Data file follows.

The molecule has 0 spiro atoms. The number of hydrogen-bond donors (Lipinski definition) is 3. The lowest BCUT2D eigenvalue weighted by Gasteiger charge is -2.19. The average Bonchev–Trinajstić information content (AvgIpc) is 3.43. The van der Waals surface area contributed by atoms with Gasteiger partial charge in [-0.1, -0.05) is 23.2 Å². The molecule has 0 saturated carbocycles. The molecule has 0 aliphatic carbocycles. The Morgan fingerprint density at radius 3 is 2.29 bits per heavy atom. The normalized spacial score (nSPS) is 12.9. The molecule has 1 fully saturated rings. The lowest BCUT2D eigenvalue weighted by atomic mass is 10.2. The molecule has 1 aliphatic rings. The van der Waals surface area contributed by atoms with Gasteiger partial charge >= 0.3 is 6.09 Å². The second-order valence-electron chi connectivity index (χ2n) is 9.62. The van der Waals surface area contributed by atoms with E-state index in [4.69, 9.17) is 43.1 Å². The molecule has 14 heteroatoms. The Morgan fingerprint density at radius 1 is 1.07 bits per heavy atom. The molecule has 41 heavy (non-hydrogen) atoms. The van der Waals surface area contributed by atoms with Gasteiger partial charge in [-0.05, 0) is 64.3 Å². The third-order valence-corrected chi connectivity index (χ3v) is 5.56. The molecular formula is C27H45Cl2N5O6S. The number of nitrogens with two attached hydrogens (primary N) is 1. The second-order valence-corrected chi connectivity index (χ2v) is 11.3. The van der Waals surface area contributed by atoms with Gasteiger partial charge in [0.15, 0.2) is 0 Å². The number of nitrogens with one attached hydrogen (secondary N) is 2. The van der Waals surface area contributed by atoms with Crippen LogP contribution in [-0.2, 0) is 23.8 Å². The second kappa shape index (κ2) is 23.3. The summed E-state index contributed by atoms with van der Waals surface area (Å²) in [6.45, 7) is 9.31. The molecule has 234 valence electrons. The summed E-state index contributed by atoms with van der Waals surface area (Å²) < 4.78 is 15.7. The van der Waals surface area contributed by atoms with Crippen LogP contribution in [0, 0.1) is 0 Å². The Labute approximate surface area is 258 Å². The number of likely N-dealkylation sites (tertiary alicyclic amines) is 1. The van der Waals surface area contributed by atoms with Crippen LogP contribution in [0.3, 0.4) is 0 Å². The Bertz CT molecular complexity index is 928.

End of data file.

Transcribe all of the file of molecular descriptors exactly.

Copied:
The molecule has 0 spiro atoms. The number of hydrogen-bond donors (Lipinski definition) is 3. The lowest BCUT2D eigenvalue weighted by Gasteiger charge is -2.19. The average Bonchev–Trinajstić information content (AvgIpc) is 3.43. The van der Waals surface area contributed by atoms with Gasteiger partial charge in [-0.1, -0.05) is 23.2 Å². The molecule has 0 saturated carbocycles. The molecule has 0 aliphatic carbocycles. The Morgan fingerprint density at radius 3 is 2.29 bits per heavy atom. The normalized spacial score (nSPS) is 12.9. The molecule has 1 fully saturated rings. The lowest BCUT2D eigenvalue weighted by atomic mass is 10.2. The molecule has 1 aliphatic rings. The van der Waals surface area contributed by atoms with Gasteiger partial charge >= 0.3 is 6.09 Å². The second-order valence-electron chi connectivity index (χ2n) is 9.62. The van der Waals surface area contributed by atoms with E-state index in [4.69, 9.17) is 43.1 Å². The molecule has 14 heteroatoms. The Morgan fingerprint density at radius 1 is 1.07 bits per heavy atom. The molecule has 41 heavy (non-hydrogen) atoms. The van der Waals surface area contributed by atoms with Gasteiger partial charge in [-0.05, 0) is 64.3 Å². The third-order valence-corrected chi connectivity index (χ3v) is 5.56. The molecular formula is C27H45Cl2N5O6S. The number of nitrogens with two attached hydrogens (primary N) is 1. The second-order valence-corrected chi connectivity index (χ2v) is 11.3. The van der Waals surface area contributed by atoms with Gasteiger partial charge in [0.15, 0.2) is 0 Å². The number of nitrogens with one attached hydrogen (secondary N) is 2. The van der Waals surface area contributed by atoms with Crippen LogP contribution in [-0.2, 0) is 23.8 Å². The second kappa shape index (κ2) is 23.3. The summed E-state index contributed by atoms with van der Waals surface area (Å²) in [6.45, 7) is 9.31. The molecule has 234 valence electrons. The summed E-state index contributed by atoms with van der Waals surface area (Å²) < 4.78 is 15.7. The van der Waals surface area contributed by atoms with Crippen LogP contribution in [0, 0.1) is 0 Å². The Labute approximate surface area is 258 Å². The number of likely N-dealkylation sites (tertiary alicyclic amines) is 1. The van der Waals surface area contributed by atoms with Crippen LogP contribution in [0.3, 0.4) is 0 Å². The Bertz CT molecular complexity index is 928.